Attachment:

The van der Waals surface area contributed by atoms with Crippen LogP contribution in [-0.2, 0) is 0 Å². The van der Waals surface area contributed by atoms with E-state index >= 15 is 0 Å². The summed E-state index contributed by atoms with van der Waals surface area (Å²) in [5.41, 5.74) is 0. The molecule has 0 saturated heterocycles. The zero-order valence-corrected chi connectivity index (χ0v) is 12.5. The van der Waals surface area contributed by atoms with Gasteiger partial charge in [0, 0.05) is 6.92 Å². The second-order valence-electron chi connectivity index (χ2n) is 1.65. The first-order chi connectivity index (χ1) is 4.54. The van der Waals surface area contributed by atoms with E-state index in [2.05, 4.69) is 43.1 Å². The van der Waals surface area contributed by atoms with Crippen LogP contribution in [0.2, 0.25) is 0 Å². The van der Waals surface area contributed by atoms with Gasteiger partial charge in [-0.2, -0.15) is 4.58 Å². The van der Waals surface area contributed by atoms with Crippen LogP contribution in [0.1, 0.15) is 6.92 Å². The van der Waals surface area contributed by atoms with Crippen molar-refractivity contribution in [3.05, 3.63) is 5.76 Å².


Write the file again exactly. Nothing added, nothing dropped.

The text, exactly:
The van der Waals surface area contributed by atoms with Crippen LogP contribution in [-0.2, 0) is 0 Å². The van der Waals surface area contributed by atoms with E-state index >= 15 is 0 Å². The summed E-state index contributed by atoms with van der Waals surface area (Å²) in [5.41, 5.74) is 0. The molecule has 0 saturated heterocycles. The zero-order valence-corrected chi connectivity index (χ0v) is 12.5. The van der Waals surface area contributed by atoms with Gasteiger partial charge in [0, 0.05) is 6.92 Å². The second-order valence-electron chi connectivity index (χ2n) is 1.65. The first-order chi connectivity index (χ1) is 4.54. The van der Waals surface area contributed by atoms with E-state index in [2.05, 4.69) is 43.1 Å². The van der Waals surface area contributed by atoms with Crippen LogP contribution in [0.2, 0.25) is 0 Å². The van der Waals surface area contributed by atoms with Gasteiger partial charge in [-0.2, -0.15) is 4.58 Å². The van der Waals surface area contributed by atoms with Crippen LogP contribution in [0.1, 0.15) is 6.92 Å². The van der Waals surface area contributed by atoms with Crippen molar-refractivity contribution in [3.05, 3.63) is 5.76 Å².